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SpaceWeather.com -- News and information about meteor showers, solar flares, auroras, and near-Earth asteroids
 
Solar wind
speed: 414.3 km/sec
density: 2.4 protons/cm3
explanation | more data
Updated: Today at 2344 UT
X-ray Solar Flares
6-hr max: B1
1945 UT Jan04
24-hr: C1
0325 UT Jan04
explanation | more data
Updated: Today at: 2300 UT
Daily Sun: 04 Jan 11
Sunspot 1142 is growing and beginning to crackle with C-class solar flares. Credit: SDO/HMI
Sunspot number: 51
What is the sunspot number?
Updated 03 Jan 2011

Spotless Days
Current Stretch: 0 days
2011 total: 0 days (0%)
2010 total: 51 days (14%)
2009 total: 260 days (71%)
Since 2004: 819 days
Typical Solar Min: 486 days

Updated 03 Jan 2011


The Radio Sun
10.7 cm flux: 92 sfu
explanation | more data
Updated 03 Jan 2011

Current Auroral Oval:
Switch to: Europe, USA, New Zealand, Antarctica
Credit: NOAA/POES
Planetary K-index
Now: Kp= 1 quiet
24-hr max: Kp= 2
quiet
explanation | more data
Interplanetary Mag. Field
Btotal: 3.4 nT
Bz: 1.9 nT north
explanation | more data
Updated: Today at 2346 UT
Coronal Holes: 04 Jan 10
A solar wind stream flowing from the indicated coronal hole should reach Earth around Jan. 5th or 6th. Credit: SDO/AIA.
SPACE WEATHER
NOAA Forecasts
Updated at: 2011 Jan 04 2200 UTC
FLARE
0-24 hr
24-48 hr
CLASS M
10 %
10 %
CLASS X
01 %
01 %
Geomagnetic Storms:
Probabilities for significant disturbances in Earth's magnetic field are given for three activity levels: active, minor storm, severe storm
Updated at: 2011 Jan 04 2200 UTC
Mid-latitudes
0-24 hr
24-48 hr
ACTIVE
05 %
10 %
MINOR
01 %
01 %
SEVERE
01 %
01 %
High latitudes
0-24 hr
24-48 hr
ACTIVE
10 %
15 %
MINOR
01 %
01 %
SEVERE
01 %
01 %
 
Tuesday, Jan. 4, 2011
What's up in space
 

Metallic photos of the sun by renowned photographer Greg Piepol bring together the best of art and science. Buy one or a whole set. They make a stellar gift.

 
Metallic pictures of the Sun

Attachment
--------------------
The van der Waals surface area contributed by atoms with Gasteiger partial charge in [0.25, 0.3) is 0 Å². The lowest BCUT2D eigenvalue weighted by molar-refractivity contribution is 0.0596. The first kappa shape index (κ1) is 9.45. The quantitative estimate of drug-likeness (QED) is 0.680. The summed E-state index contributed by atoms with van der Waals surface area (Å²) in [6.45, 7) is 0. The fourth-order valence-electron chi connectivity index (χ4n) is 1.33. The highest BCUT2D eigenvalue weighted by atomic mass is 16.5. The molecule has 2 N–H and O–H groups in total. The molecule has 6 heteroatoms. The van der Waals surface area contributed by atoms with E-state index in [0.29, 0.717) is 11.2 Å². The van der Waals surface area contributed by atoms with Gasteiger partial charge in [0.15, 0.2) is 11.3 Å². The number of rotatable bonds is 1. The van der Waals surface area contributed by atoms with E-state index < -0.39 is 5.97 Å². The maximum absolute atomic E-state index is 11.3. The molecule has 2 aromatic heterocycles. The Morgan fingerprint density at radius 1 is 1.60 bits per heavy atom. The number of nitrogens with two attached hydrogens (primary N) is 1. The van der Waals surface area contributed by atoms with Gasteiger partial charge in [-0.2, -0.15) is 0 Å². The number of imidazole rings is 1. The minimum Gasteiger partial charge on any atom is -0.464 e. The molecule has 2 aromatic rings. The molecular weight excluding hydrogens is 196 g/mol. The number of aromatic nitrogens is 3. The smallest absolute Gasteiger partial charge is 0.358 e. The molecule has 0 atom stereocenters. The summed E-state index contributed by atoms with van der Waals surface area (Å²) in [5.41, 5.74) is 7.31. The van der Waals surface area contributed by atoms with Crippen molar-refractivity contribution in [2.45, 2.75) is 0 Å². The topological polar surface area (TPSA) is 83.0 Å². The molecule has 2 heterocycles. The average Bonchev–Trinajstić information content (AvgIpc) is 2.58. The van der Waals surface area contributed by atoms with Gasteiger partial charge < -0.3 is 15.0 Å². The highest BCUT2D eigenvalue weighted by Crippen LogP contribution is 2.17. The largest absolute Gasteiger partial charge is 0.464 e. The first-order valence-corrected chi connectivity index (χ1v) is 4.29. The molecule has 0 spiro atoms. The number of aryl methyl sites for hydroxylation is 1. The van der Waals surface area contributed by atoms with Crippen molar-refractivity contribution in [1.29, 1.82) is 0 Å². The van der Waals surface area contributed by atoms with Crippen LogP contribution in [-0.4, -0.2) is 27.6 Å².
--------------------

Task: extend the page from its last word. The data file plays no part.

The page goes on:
DOUBLE SOLAR ECLIPSE: Not satisfied with an ordinary blow-your-socks-off partial eclipse (see below), celebrated photographer Thierry Legault traveled to the Sultanate of Oman to record a rare double eclipse. For a split-second on Jan. 4th the disk of the sun was partially covered by the Moon and the International Space Station: must-see photos.

CRESCENT SUNRISE: Earlier today, the new Moon passed in front of the sun, slightly off-center, producing a partial solar eclipse and a fantastic crescent sunrise over Europe. Dennis Put sends this picture from Maasvlakte, The Netherlands:

"The eclipse was absolutely stunning!" says Put. "At first some major cloud fronts threatened to hide the event. I was very pleased to meet the two peaks of the crescent Sun rising above the clouds around 9 o'clock."

more images: from Willy Schuppert of Amsterdam, the Netherlands; from Tunc Tezel of Ras Lanuf, Libya; from Rob Driessen of Maastricht, the Netherlands; from Jan Koeman of Westerschelde river, the Netherlands; from Wouter Verhesen of Sittard, The Netherlands; from Peter Rosén of Stockholm, Sweden; from Kari A. Kuure of Tampere, Finland; from Luke Broom-Lynne of Norfolk, United Kingdom; from Philippe Van den Doorn of Rixensart, Belgium; from Andrea Aletti of S.Maria del Monte (VA) Italy; from Rob Kantelberg of Sint Oedenrode, The Netherlands; from Robbert-Jan Westerduin of Nijmegen, The Netherlands